Lighter than expected rainfall Wednesday prompted officials in Los Angeles County to lift some of the mandatory evacuation orders in place for the region’s burn areas, despite another round of showers rolling through Thursday.
Mandatory evacuations for Kagel Canyon, Lopez Canyon, and Little Tujunga, which were to begin at 6 p.m. Wednesday, have been canceled, according to the county’s information website.
The good news did not, however, spread to residents in the La Tuna Canyon area, where mandatory evacuations remained in place from the 210 Freeway to 8300 block to the 9000 block of La Tuna Canyon Road due to debris flow. The La Tuna Canyon closure also extended from the 8300 block to the 210 Freeway.
L.A. County officials tweeted out a photo showing an eroded hillside in the evacuated area, taken about a mile north of the 8300 block of La Tuna Canyon. No structures were destroyed or damaged as a result of the erosion, officials noted.
Evacuation centers at Sylmar Recreation Center and Sun Valley Recreation Center remain open, according to the website.
Officials are concerned about possible mud and debris flows as several inches of rain are expected to drop on the region Thursday.
Burbank residents that were impacted by the Creek Fire in December had been placed under voluntary evacuation, but the city lifted the orders shortly before 5 p.m.
A rain storm in January resulted in a Burbank mudslide that sent the driver of a Prius sliding down a flooded roadway in an incident that was captured on video.
In Studio City, surveillance video captured the collapse of a giant pine tree amid Wednesday's heavy showers. Residents were in the home at the time of the incident, but no one was injured. One resident said the tree was already leaning before it finally toppled in the rain.
A tree fell onto a home in Sherman Oaks — an occurrence that's happened more than once as one local resident told KTLA.
Crews are expected to begin removing the tree Thursday and evaluate the safety of other trees in the Studio City neighborhood.
An evacuation center will also remain open on for residents in the Skirball Fire burn area of Bel-Air who chose to voluntarily evacuate their homes, Los Angeles city officials said. It is at the Westwood Recreation Center, which is located at 1350 S. Sepulveda Blvd.
In Riverside County, mandatory evacuation orders that had been in place for Corona residents impacted by the Canyon Fire were lifted at 4 p.m. Thursday. However, those in the area were urged to continue monitoring their surroundings and express caution.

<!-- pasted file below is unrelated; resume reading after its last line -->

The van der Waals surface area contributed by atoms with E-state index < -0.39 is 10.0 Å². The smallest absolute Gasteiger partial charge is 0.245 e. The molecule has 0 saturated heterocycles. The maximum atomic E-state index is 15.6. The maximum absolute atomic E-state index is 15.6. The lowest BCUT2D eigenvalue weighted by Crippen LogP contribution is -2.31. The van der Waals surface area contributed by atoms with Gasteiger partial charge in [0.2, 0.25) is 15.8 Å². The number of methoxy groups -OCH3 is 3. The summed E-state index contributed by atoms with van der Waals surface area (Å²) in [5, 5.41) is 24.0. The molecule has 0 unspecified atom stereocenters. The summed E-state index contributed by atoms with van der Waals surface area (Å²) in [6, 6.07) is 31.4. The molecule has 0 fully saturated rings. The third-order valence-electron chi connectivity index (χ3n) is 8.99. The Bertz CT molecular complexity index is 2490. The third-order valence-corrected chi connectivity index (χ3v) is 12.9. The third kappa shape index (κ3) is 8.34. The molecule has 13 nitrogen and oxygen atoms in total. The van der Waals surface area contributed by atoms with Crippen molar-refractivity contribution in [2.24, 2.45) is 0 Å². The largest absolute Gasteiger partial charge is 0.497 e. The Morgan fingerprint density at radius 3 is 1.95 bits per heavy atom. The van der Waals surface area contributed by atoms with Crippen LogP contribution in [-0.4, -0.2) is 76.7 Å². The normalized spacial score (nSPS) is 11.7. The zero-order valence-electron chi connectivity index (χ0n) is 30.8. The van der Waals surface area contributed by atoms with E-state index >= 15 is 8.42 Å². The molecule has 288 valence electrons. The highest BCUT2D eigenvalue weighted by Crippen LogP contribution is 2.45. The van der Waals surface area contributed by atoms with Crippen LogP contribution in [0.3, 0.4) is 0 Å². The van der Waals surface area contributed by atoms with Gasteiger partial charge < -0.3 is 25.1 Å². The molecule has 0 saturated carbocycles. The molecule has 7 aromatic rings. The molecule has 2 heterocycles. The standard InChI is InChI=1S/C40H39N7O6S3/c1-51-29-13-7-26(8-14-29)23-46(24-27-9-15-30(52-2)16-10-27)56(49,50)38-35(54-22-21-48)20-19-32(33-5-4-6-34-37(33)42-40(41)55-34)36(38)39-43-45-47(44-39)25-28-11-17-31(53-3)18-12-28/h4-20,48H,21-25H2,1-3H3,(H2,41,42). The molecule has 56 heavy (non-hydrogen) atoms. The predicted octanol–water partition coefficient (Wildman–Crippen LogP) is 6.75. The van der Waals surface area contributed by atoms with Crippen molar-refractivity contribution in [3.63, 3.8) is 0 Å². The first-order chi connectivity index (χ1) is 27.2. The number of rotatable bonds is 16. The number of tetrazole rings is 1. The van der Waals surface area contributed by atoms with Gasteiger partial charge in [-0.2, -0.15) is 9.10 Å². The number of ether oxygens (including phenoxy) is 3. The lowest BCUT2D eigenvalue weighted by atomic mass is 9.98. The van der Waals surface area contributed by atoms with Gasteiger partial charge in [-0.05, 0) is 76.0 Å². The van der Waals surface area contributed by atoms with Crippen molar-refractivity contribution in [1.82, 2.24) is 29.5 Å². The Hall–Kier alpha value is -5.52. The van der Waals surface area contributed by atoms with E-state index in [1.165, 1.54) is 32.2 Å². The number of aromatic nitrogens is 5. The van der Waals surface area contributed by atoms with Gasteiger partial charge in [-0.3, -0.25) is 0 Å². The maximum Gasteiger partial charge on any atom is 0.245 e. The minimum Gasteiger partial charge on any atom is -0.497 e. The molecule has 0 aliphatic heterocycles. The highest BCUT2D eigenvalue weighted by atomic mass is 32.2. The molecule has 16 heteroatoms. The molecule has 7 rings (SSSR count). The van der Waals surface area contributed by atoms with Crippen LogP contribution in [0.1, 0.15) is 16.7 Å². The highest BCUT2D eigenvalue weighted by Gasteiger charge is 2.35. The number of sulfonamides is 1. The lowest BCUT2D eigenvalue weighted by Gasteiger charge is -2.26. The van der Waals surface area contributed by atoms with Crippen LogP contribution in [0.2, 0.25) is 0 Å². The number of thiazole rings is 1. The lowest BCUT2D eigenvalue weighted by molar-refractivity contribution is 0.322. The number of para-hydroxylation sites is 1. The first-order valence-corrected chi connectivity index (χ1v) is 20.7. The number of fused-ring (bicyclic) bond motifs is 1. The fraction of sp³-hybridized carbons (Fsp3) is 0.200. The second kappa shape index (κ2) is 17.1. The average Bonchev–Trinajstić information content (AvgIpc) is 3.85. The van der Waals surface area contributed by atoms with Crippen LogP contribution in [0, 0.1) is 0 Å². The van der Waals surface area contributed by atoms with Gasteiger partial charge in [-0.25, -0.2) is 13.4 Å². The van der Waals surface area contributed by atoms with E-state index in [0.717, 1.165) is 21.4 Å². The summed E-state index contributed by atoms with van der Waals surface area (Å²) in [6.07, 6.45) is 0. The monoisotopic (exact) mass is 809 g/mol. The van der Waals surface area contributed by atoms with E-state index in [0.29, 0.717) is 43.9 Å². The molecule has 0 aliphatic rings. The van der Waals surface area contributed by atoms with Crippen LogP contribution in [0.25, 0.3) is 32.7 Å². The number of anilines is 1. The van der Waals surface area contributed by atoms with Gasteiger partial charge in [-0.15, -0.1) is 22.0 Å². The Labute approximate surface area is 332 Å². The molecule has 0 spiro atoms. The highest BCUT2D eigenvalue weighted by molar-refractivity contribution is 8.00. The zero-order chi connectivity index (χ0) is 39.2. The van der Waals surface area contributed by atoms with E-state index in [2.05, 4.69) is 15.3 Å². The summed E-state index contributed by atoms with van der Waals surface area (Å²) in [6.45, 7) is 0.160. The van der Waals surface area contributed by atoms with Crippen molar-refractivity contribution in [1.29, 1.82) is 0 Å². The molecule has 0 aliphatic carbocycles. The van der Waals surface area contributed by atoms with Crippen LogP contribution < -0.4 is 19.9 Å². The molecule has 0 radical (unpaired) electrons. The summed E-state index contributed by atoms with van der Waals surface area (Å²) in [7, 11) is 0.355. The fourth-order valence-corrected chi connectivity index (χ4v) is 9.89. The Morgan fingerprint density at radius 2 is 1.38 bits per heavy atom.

One resident who decided to stay said he had enough foliage around his yard to feel safe.
“The last time that we left it was very hard to get back up. We have our family here, our business to run, so we didn’t want to leave.” Chris Muller said.
Meanwhile, in Santa Clarita, Roadrunner Road was closed due to hazardous conditions, the Santa Clarita Valley Sheriff's Station tweeted, along with a photo of an overturned SUV in the flooded roadway. Citizens helped rescue the SUV's occupants, and no injuries were reported, authorities said.
Earlier, the Sheriff's Station said it was receiving reports of flooding on Smyth Drive between Copperhill and Dickason drives in Santa Clarita. The road remained open as of 9:35 a.m., but sheriff's officials warned motorists to exercise caution when driving in the area.
Also in the Santa Clarita area, Six Flags Magic Mountain was closed for a second straight day because of the rain. As was the case Wednesday, tickets purchased for Thursday will be food for any day of the rest of the year.
Two other Southern California theme parks -- Knott's Berry Farm in Buena Park and Legoland Water Park in Carlsbad -- were also closed Thursday because of inclement weather. Mrs. Knott's and the California Marketplace remain open Thursday, according to the Orange County theme park.
Elsewhere, the storm trigged some road closures, including in the Fish Fire impact area of Duarte. City officials announced that they have closed down Melcanyon Road amid forecasts calling for the heaviest part of the storm to drench the area beginning at 11 a.m. The closure was scheduled to last through 7 a.m. Friday.
Since the start of the storm, Duarte has received a total of .61 inches of rain, according to a news release from the city. The rainfall, however, has not triggered any debris flows in the area, officials noted.
Forecasters are calling for between 2 and 4 inches of rain to drop on the foothill and mountain areas Thursday. Peak rain rates could reach a half-inch to one-inch per hour, according to the National Weather Service.
Correction: An earlier version of this story incorrectly indicated that Legoland would be closed Thursday; in fact only the Legoland Water Park is closed. The story has been updated.